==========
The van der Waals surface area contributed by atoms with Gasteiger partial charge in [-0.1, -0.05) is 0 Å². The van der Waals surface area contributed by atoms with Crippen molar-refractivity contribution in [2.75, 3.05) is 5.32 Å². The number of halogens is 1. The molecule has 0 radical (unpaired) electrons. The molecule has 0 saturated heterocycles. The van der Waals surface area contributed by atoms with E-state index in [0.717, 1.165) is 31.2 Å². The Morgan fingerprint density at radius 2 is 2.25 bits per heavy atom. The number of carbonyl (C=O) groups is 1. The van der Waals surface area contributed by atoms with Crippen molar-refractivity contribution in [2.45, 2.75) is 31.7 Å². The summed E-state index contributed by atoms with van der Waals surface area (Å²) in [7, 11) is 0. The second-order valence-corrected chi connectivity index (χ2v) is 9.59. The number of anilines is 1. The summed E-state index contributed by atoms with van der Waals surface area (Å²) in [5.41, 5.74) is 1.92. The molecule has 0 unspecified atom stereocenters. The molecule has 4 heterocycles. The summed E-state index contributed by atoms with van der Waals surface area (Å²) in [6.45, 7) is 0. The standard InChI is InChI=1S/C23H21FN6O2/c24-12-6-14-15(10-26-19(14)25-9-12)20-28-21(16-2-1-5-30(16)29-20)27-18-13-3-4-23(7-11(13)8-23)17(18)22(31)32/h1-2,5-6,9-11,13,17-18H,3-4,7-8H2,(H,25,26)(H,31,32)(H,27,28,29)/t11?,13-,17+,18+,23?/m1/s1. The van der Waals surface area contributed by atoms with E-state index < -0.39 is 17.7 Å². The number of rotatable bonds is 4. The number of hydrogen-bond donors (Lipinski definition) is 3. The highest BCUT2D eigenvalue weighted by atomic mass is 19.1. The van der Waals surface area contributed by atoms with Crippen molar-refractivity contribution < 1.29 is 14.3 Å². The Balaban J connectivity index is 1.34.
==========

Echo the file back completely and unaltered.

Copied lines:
The van der Waals surface area contributed by atoms with Gasteiger partial charge in [-0.1, -0.05) is 0 Å². The van der Waals surface area contributed by atoms with Crippen molar-refractivity contribution in [2.75, 3.05) is 5.32 Å². The number of halogens is 1. The molecule has 0 radical (unpaired) electrons. The molecule has 0 saturated heterocycles. The van der Waals surface area contributed by atoms with E-state index in [0.717, 1.165) is 31.2 Å². The Morgan fingerprint density at radius 2 is 2.25 bits per heavy atom. The number of carbonyl (C=O) groups is 1. The van der Waals surface area contributed by atoms with Crippen molar-refractivity contribution in [2.45, 2.75) is 31.7 Å². The summed E-state index contributed by atoms with van der Waals surface area (Å²) in [7, 11) is 0. The second-order valence-corrected chi connectivity index (χ2v) is 9.59. The number of anilines is 1. The summed E-state index contributed by atoms with van der Waals surface area (Å²) in [5.41, 5.74) is 1.92. The molecule has 0 unspecified atom stereocenters. The molecule has 4 heterocycles. The summed E-state index contributed by atoms with van der Waals surface area (Å²) in [6.45, 7) is 0. The standard InChI is InChI=1S/C23H21FN6O2/c24-12-6-14-15(10-26-19(14)25-9-12)20-28-21(16-2-1-5-30(16)29-20)27-18-13-3-4-23(7-11(13)8-23)17(18)22(31)32/h1-2,5-6,9-11,13,17-18H,3-4,7-8H2,(H,25,26)(H,31,32)(H,27,28,29)/t11?,13-,17+,18+,23?/m1/s1. The van der Waals surface area contributed by atoms with E-state index < -0.39 is 17.7 Å². The number of rotatable bonds is 4. The number of hydrogen-bond donors (Lipinski definition) is 3. The highest BCUT2D eigenvalue weighted by atomic mass is 19.1. The van der Waals surface area contributed by atoms with Crippen molar-refractivity contribution < 1.29 is 14.3 Å². The Balaban J connectivity index is 1.34.